Mentor to Alice Gerrard, beacon to all of us North Carolina folkie wannabes, revered by those of us with any musical knowledge, and—music’s highest compliment—sung by many of us who don’t know how we know the words. This Chapel Hill woman is the very heart of what we call Piedmont blues.
A Points South essay from the North Carolina Music Issue.
Growing up, Taj encountered a music that sounded like it was “disappearing.” “It was black music, but it was also country music. It turned out to be this fingerpicking that gave me a feeling of being connected to an older style of music that I assumed was African, though I didn’t know.” I said that might be the truest definition of the Piedmont blues I’d ever heard. “It was that little . . . somethin’-somethin’,” Taj said. “I didn’t have no ‘ethnomusicological’ term for it. My name for it was stumblepicking.” Stumblepicking? “Meaning,” he said, “you’re kinda stumbling over the notes to make them. That chord of Etta Baker’s on ‘Railroad Bill,’ it was like an E7 going into an F but it doesn’t stay there. It moves. It jars you. I found something close to it by accident once, and I could probably spend my whole life trying to find it again.”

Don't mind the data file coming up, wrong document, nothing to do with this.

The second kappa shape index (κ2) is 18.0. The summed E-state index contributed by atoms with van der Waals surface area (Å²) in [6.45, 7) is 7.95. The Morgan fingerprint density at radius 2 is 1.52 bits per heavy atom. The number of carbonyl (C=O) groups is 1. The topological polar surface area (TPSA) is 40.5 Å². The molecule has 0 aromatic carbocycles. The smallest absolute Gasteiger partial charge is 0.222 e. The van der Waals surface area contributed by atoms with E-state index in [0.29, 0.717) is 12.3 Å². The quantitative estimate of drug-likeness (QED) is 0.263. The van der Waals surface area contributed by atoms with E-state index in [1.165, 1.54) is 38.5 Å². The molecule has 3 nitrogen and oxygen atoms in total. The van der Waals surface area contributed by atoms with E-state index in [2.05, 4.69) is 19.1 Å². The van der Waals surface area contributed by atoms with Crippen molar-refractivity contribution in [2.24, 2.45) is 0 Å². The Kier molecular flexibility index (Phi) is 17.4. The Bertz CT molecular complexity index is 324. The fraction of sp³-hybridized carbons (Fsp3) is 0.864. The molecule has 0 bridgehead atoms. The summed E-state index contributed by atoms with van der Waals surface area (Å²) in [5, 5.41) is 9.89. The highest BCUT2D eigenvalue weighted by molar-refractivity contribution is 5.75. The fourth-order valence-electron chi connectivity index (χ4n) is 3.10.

Floyd Council’s heart gave out on May 9, 1976: bad cholesterol and, in the end, kidney failure. He was sixty-four. He’s buried outside my hometown of Sanford, North Carolina. If you take Lower Moncure Road east beyond the 421 overpass, you’ll see a few identical grey trailers, a low brick ranch-style house, and a tobacco field, and then the road curves left and the trees close in again. A church used to stand here, and in the long grass between the shoulder and the pines some gravestones are peeking up through the green. Not much remains of the cemetery, and nothing of the chapel, White Oak AME Zion, abandoned for years and finally torn down in 2014. Broke and a widower, Council was buried here without a marker. And now that the grass has grown long and trees have sprouted up, the blues guitarist’s grave is lost.